ISBN-10: 0-32-171261-7
ISBN-13: 978-0-32-171261-5
Price: $59.99 US
Book Website:,
Summary: Quite possibly the best introduction to OpenGL 3.3 programming that focuses exclusively on graphics programming using shaders.

The OpenGL SuperBible ( in its fifth edition is almost a complete rewrite. The authors threw out the discussion of old-style, fixed-function programming and replaced it with an introduction to OpenGL that is exclusively focused on using shaders from the very beginning. All the things that got deprecated with the advent of OpenGL 3 got removed, making it a more relevant and up-to-date book than the previous editions. The OpenGL SuperBible still strives to be the "world's best introduction to OpenGL" according to the authors. Let's see if it can keep that promise.

With the removal of the fixed-function pipeline, the OpenGL SuperBible is no longer quite the heavy-weight it used to be. It shrunk from more than 1200 to about 970 pages, which is not necessarily a bad thing. The book starts out with a basic introduction to 3D graphics, coordinate systems, and some basic math concepts, followed by short rundown of the history of OpenGL and a first little example program that renders a triangle. The authors even provide instructions on how to setup the C/C++ projects to build the example on Windows and MacOS. The writing is to the point but still verbose enough to easily follow the text. The authors analyze the example program in detail making it easy for a beginner to follow and understand the code. Overall, I really like the writing style and the flow of the book.

The next few chapters gradually introduce more and more OpenGL API functionality intermixed with new 3D graphics concepts, such as rendering points, lines, and polygons in various ways, alpha blending, how to use geometric transformations and projections, and how to move objects and the camera. Eventually, basic texture mapping is introduced with most of the basic things you need to know about the topic. In particular, specifying textures coordinates, sampling textures in the fragment shader, the various filtering modes (even anisotropic filtering), and texture compression are discussed. In a later chapter the authors do another deep dive into the topic of textures, in particular rectangle textures, cube maps, multitexturing, point sprites, and using texture arrays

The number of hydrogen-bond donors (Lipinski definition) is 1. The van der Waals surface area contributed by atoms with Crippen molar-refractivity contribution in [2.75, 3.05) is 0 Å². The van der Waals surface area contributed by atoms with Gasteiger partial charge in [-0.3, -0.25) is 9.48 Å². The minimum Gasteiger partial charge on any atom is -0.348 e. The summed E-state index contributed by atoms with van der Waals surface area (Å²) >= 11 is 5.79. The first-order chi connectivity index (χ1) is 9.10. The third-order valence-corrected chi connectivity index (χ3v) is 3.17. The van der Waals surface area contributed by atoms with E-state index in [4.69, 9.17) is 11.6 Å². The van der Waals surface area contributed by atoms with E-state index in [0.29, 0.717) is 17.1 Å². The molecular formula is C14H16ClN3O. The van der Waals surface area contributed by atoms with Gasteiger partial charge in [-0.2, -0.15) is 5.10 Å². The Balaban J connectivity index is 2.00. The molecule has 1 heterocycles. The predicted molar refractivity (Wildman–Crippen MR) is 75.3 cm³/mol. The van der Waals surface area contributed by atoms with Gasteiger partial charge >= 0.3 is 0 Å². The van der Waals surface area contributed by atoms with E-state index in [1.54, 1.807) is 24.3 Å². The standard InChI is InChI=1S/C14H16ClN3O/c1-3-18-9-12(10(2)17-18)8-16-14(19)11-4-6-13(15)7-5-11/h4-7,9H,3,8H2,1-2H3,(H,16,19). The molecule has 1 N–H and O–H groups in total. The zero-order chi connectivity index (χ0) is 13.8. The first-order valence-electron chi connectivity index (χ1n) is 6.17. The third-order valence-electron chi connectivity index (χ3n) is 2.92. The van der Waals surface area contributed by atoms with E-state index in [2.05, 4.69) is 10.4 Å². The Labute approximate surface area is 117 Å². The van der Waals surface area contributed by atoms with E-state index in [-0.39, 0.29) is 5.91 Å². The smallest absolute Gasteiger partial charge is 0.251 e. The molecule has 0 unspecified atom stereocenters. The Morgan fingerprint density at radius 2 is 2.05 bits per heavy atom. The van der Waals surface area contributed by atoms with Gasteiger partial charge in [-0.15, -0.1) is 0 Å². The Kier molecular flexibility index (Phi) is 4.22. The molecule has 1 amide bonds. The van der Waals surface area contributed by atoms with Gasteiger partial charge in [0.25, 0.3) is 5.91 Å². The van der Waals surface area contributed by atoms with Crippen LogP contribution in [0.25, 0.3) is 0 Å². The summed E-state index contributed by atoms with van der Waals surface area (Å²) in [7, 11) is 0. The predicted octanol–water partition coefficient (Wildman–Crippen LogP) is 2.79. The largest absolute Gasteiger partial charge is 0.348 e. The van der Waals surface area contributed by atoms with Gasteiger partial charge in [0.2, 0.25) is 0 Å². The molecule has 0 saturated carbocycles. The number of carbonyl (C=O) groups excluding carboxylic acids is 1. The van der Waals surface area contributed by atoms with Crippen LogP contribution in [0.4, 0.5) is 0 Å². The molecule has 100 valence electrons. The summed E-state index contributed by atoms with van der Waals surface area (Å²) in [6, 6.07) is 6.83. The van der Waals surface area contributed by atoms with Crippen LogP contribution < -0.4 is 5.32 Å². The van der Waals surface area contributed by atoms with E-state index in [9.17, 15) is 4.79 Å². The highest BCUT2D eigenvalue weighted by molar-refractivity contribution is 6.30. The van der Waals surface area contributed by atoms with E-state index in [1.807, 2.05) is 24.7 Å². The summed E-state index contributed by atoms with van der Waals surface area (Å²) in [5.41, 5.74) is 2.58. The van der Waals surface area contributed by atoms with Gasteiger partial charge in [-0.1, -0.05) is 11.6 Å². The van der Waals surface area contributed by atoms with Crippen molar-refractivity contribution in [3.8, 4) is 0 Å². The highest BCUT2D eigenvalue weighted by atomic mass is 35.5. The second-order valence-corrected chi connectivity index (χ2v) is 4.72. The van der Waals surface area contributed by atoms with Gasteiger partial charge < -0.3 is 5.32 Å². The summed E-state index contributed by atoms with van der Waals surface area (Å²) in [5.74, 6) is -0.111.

Until this point the authors used haven't really talked much about shader programming yet. Most of the examples use simple pre-made shaders that don't really do much. This changes with chapter six titled "Nonstock Shaders" where we get a first glimpse of how to write our own shaders in GLSL, the OpenGL Shading Language. In particular, a fragment shader that uses a simple lighting model to light objects is developed.

After these introductory chapters presenting the basics of OpenGL programming, the next part of the book focuses on more advanced topics, beginning with buffer objects and how to use them to make your OpenGL programs run much more efficiently on modern hardware. Some of the examples presented in this part of the book include using render-to-texture to do reflections, tone mapping, and bloom. This part of the book closes with two fairly long chapters on advanced usage of the shader pipeline, in particular the transform feedback and the geometry shader stages. There is also some discussion on more advanced effects achievable with fragment shaders, in particular applying filters to images, such as a Gaussian blur or a Sobel filter. Finally, rendering geometry efficiently with vertex buffer objects and rendering many objects via geometry instancing is presented.

The final part of the book consists of 4 chapters explaining how to integrate OpenGL with the underlying operating system, in particular with Windows, Mac OS X, and Linux plus various other Unix flavors. The last chapter of this part of the book is about OpenGL ES, which is a version of OpenGL designed to be used especially on embedded system devices, in particular mobile phones and PDAs, to render real-time, interactive 3D graphics.

The book has a lot of images and diagrams throughout, though unfortunately not all of them are in color. There are however 24 color plates of the most interesting images in the middle of the book. The complete source code of the book, and even precompiled binaries for Windows and Mac OS X, can be downloaded from the book’s webpage

If you are new to both 3D graphics programming and OpenGL with a bit of C/C++ programming experience and you are eager to learn how to develop interactive programs with OpenGL, then this book is exactly right for you. The book is written in an easy to understand style without skimming the details (or even more advanced topics). It is the most comprehensive introduction to OpenGL that doesn’t require a lot of previous knowledge I have seen to date. The decision to completely drop any discussion of the fixed-function pipeline turned out to be an excellent choice. Finally there is a book that no longer wastes the reader's time with the parts of OpenGL that nobody who does serious graphics development uses and instead presents up-to-date information on how to do 3D graphics on modern graphics hardware.

All in all, the OpenGL SuperBible in its fifth edition succeeds very well in keeping its promise to be the best introduction to OpenGL and 3D graphics programming. Even after you’re done working your way through the main parts of the book you will always come back to the handy OpenGL API reference in the appendix of the book.

About the review author:
The author has been involved in real-time graphics programming for more than 10 years and works as a professional game developer for High Moon Studios in sunny California.